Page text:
Well, I can't answer that question. People hike the trail in wildly different ways, on wildly different budgets. Some people spend more than $10,000, and we met people that tried to do it on $8 per day (not sure if they ended up meeting that budget or not). There doesn't seem to be a commonly accepted "average amount" for the TA yet, but if I had to guess, I'd put it around 6,000 NZD per person, not including airfare or gearing up.
I do know that one of the most common reasons for abandoning a thru hike is running out of money. It's easy to convince yourself that you can get by on some ridiculously small amount of money - after all, you're living in the wilderness, eating oatmeal and pasta every day, how much could it possibly cost?
Well, a lot more than you think. Over 3,000 km, gear breaks down, willpower erodes, and stomachs get hungrier.
We busted our budget, partly because NZ is more expensive than we expected, and partly because there were some unexpected costs. I'll do my best to give you a starting point for your own budget, and highlight the most unexpected expenses we hit.
(All dollar amounts are in NZD, unless otherwise noted)
Food in NZ is expensive. You'll hear this a lot, and that's because it's true.
We budgeted $10 per person, per day for trail food. This turned out to be a reasonable amount, but became harder to stick to toward the end as our appetites increased and our tolerance for eating the same foods every day wore down. We spent more like $15 pp/day over the last month or so on the trail, and we were eating fairly well, but not buying food indiscriminately.
Prepared food in towns is even more expensive. This is a huge discretionary purchase though. We were willing to pay for prepared meals occasionally, but if you stay strong, avoid buying too many coffees, and cook your own meals in towns, you can keep this expense as low as you want. But don't underestimate the temptation of a soda ($3+), coffee ($4.50), hamburger ($8+), or huge indian meal ($18) when you hit a town.
The amount of money we spent on lodging was one of the bigger, more unpleasant surprises for us. I originally budgeted $50/night (for 2 people), every 6th night, for lodging. My reasoning was that we'd be camping in the backcountry most nights, would stay in campgrounds for less than $20 on many nights near towns, and occasionally pay more for a real bed.
It turned out much differently.
First, camping. On the north island especially, there are many places where there is no free camping available. Either you're road walking past private land, or you're crossing private land where camping isn't allowed, or you're between short bush sections that literally have no flat spots. So, you are often forced to either stealth camp (see below for more on this), knock on a stranger's door and ask to camp on their property, or pay for a campground/hostel. The upshot of all this is that you will either need to get creative while looking for campsites, or expect to pay for lodging more often.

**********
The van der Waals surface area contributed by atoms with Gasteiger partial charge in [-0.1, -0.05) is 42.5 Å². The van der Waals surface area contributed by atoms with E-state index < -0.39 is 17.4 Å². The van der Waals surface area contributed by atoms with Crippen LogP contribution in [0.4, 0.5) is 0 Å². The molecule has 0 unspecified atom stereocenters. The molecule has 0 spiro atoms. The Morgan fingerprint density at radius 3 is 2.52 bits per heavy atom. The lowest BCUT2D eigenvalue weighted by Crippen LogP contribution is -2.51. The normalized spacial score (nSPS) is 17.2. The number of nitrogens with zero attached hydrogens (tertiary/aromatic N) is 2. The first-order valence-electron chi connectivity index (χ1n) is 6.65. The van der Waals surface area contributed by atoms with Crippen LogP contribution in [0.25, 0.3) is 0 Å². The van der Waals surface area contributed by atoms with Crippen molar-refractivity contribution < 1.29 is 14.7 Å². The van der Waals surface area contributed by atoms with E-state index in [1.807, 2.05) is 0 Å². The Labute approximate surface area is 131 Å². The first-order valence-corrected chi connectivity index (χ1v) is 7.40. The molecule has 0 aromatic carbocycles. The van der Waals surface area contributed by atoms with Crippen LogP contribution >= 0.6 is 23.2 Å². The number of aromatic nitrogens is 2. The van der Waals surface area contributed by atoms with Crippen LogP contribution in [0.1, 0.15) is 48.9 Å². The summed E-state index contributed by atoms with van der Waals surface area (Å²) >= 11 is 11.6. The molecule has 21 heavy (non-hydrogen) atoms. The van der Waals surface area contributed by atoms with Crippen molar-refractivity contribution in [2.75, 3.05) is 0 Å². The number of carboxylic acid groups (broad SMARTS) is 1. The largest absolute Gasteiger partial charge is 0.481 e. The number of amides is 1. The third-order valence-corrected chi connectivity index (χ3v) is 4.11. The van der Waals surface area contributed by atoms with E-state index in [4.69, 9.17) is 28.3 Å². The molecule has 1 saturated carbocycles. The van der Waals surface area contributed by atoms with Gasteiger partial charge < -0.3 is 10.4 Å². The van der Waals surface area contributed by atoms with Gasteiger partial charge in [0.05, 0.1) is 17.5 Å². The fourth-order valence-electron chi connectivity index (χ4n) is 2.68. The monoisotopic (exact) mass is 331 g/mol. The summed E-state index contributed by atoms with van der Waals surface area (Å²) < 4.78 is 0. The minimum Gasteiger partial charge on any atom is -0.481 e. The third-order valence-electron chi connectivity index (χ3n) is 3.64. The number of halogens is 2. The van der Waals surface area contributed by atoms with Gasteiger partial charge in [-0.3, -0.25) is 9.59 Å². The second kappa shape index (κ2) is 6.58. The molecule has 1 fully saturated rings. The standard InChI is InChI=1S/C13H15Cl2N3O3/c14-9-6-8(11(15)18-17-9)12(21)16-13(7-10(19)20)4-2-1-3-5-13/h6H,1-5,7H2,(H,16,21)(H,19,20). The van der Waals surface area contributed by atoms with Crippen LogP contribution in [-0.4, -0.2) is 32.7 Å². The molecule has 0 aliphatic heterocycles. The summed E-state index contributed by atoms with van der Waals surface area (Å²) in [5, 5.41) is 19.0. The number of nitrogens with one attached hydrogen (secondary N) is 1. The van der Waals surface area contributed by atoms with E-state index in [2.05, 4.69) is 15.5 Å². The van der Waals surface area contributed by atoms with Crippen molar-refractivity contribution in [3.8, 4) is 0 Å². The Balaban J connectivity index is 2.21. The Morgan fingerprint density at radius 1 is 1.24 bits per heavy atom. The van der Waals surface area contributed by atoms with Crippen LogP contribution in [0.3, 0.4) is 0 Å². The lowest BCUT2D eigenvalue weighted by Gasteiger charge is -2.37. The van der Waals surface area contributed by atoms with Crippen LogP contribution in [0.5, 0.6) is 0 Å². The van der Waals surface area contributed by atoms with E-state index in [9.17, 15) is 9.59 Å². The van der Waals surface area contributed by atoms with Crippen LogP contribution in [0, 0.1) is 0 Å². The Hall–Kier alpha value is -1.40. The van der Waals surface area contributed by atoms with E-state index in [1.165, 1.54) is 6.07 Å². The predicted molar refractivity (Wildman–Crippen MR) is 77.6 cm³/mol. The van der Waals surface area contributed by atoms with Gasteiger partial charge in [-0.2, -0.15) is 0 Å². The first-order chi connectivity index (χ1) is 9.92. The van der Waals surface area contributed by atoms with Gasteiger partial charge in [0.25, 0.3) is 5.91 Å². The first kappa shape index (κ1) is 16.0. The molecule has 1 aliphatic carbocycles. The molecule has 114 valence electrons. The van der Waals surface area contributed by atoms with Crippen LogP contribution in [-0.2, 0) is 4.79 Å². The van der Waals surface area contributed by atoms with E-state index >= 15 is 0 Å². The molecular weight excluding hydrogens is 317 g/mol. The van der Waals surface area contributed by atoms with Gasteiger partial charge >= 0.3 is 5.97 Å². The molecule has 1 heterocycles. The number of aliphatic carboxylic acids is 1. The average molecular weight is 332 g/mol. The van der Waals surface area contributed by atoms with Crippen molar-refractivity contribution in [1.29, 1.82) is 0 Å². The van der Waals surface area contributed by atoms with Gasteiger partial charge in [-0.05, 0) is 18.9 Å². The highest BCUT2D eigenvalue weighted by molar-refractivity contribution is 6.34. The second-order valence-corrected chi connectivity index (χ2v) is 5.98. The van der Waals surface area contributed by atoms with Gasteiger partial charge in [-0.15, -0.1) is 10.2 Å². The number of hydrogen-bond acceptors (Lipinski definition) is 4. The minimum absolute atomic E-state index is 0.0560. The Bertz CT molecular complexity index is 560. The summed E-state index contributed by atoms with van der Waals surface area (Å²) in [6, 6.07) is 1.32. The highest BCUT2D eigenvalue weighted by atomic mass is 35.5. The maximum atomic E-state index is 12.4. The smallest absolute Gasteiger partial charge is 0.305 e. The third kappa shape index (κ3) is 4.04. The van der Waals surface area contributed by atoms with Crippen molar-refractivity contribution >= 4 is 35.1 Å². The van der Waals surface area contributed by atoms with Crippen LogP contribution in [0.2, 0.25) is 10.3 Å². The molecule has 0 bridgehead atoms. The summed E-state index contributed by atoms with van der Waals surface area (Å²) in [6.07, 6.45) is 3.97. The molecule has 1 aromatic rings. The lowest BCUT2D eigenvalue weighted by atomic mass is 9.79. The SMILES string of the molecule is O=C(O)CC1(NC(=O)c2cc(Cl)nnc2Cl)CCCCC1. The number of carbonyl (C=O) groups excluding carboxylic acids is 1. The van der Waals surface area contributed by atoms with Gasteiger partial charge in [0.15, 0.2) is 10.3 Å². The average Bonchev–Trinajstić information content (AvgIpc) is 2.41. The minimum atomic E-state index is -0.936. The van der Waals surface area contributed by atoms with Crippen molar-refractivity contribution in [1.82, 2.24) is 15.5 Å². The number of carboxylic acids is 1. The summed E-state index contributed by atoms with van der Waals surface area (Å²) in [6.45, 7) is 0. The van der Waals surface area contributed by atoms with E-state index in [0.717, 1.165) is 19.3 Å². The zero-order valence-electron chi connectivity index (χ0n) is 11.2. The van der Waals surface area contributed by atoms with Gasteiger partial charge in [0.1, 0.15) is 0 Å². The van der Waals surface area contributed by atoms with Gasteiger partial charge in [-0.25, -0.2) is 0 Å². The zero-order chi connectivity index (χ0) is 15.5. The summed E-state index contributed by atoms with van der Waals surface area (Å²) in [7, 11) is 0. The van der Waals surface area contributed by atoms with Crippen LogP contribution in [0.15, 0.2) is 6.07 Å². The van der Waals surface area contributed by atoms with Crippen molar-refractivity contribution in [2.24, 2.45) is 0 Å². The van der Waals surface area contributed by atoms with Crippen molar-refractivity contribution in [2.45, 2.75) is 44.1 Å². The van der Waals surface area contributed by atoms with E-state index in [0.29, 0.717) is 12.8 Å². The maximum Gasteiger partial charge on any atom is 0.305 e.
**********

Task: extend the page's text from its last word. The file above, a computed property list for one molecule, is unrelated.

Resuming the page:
The situation on the south island is much better, mostly due to the awesome hut system, and we only had trouble finding free camp sites for a handful of days near the end. The 6-month hut pass is $90 and is the best deal on the planet, as it buys you lodging for 30+ nights on the trail.
On top of this, campgrounds in NZ, usually referred to as holiday parks, are outrageously priced. They ranged between $15 and $20 per person, per night. Unlike campgrounds in the US, you are charged per person, not per site. We gave up on these very quickly - they are not worth the money. For an extra $10 we could usually find a cheap hostel dorm room. As the trail wore on, and we wore down, we became more willing to pay for a bed, and towards the end we were staying in a private double hostel room whenever we went through a town. Hostels run around $25 per person for a dorm room, and $55-75 for a private room.
Lodging expenses vary hugely from person to person, probably more than any other type of expenditure. Some people get a nice room with private bathroom at every chance, and other people can count on one hand the number of times they paid to stay somewhere. If you are willing to ask to camp on lawns, and get creative, you can keep this expense down. Don't underestimate your desire for a real, dry bed after you've been out on the trail for 4 months. Either way, you still probably need to budget a bit more than you expect here, especially compared to long trails in the US, where free camping near the trail is almost always easy and legal.
Some tips on saving money on lodging:
Friendly kiwi tip: Kiwis are the friendliest people on the planet. If you are in a rural area, don't be afraid to knock on a door if you need a place to set up a tent. More often than not, you will find a place for your tent, but only after you are invited in for tea. We were nervous about this at first, but slowly got over it as we realized that 99% of the kiwis you meet really want to meet you, help you out, and then keep in touch with you after you leave. When looking for a place to camp, we would usually ask "Is there anywhere in the area where we can set up a tent for the night?" This phrasing allows an easy way out if they don't want to host you ("Oh, try the park down the street"), and also makes it a little more clear that you are on foot and not looking for somewhere to park a campervan.
Hostel tip #1: become a YHA member, and get a letter from them certifying that you are a "low carbon traveller" for a huge discount (25% off member prices). This makes YHA hostels a great deal. There are not that many YHA hostels near the trail on the north island, but there is one in almost every trail town on the south island.